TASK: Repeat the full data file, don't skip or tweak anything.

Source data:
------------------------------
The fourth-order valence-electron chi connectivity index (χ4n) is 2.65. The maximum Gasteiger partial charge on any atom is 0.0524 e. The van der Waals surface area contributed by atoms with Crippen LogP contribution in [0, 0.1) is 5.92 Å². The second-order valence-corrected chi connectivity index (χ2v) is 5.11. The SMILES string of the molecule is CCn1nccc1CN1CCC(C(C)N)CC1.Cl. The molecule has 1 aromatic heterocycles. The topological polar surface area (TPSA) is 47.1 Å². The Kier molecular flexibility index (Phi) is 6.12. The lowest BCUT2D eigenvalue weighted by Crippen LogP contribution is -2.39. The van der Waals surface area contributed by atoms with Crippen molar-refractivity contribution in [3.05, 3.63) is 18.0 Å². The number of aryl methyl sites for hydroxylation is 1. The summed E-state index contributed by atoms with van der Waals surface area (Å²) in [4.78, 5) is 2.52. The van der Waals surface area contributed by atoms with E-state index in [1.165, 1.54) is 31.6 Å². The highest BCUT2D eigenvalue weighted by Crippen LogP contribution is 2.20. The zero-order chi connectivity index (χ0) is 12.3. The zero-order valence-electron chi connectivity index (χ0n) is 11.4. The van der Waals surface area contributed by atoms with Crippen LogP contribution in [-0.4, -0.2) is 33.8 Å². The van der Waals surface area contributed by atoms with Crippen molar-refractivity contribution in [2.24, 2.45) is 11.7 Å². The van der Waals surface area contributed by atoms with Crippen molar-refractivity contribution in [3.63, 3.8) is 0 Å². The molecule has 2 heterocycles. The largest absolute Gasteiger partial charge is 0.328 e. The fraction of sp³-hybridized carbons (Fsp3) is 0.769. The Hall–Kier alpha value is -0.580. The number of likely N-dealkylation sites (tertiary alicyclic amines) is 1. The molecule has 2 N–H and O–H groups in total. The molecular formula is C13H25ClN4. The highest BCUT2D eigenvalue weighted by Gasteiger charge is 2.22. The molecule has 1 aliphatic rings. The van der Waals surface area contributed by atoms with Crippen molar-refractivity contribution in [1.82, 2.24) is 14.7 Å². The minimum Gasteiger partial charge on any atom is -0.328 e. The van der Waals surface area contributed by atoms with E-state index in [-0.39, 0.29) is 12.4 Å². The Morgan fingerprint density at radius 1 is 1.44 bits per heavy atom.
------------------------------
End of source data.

The fourth-order valence-electron chi connectivity index (χ4n) is 2.65. The maximum Gasteiger partial charge on any atom is 0.0524 e. The van der Waals surface area contributed by atoms with Crippen LogP contribution in [0, 0.1) is 5.92 Å². The second-order valence-corrected chi connectivity index (χ2v) is 5.11. The SMILES string of the molecule is CCn1nccc1CN1CCC(C(C)N)CC1.Cl. The molecule has 1 aromatic heterocycles. The topological polar surface area (TPSA) is 47.1 Å². The Kier molecular flexibility index (Phi) is 6.12. The lowest BCUT2D eigenvalue weighted by Crippen LogP contribution is -2.39. The van der Waals surface area contributed by atoms with Crippen molar-refractivity contribution in [3.05, 3.63) is 18.0 Å². The number of aryl methyl sites for hydroxylation is 1. The summed E-state index contributed by atoms with van der Waals surface area (Å²) in [4.78, 5) is 2.52. The van der Waals surface area contributed by atoms with E-state index in [1.165, 1.54) is 31.6 Å². The highest BCUT2D eigenvalue weighted by Crippen LogP contribution is 2.20. The zero-order chi connectivity index (χ0) is 12.3. The zero-order valence-electron chi connectivity index (χ0n) is 11.4. The van der Waals surface area contributed by atoms with Crippen LogP contribution in [-0.4, -0.2) is 33.8 Å². The van der Waals surface area contributed by atoms with Crippen molar-refractivity contribution in [2.24, 2.45) is 11.7 Å². The van der Waals surface area contributed by atoms with Crippen molar-refractivity contribution in [3.63, 3.8) is 0 Å². The molecule has 2 heterocycles. The largest absolute Gasteiger partial charge is 0.328 e. The fraction of sp³-hybridized carbons (Fsp3) is 0.769. The Hall–Kier alpha value is -0.580. The number of likely N-dealkylation sites (tertiary alicyclic amines) is 1. The molecule has 2 N–H and O–H groups in total. The molecular formula is C13H25ClN4. The highest BCUT2D eigenvalue weighted by Gasteiger charge is 2.22. The molecule has 1 aliphatic rings. The van der Waals surface area contributed by atoms with Crippen molar-refractivity contribution in [1.82, 2.24) is 14.7 Å². The minimum Gasteiger partial charge on any atom is -0.328 e. The van der Waals surface area contributed by atoms with E-state index in [-0.39, 0.29) is 12.4 Å². The Morgan fingerprint density at radius 1 is 1.44 bits per heavy atom.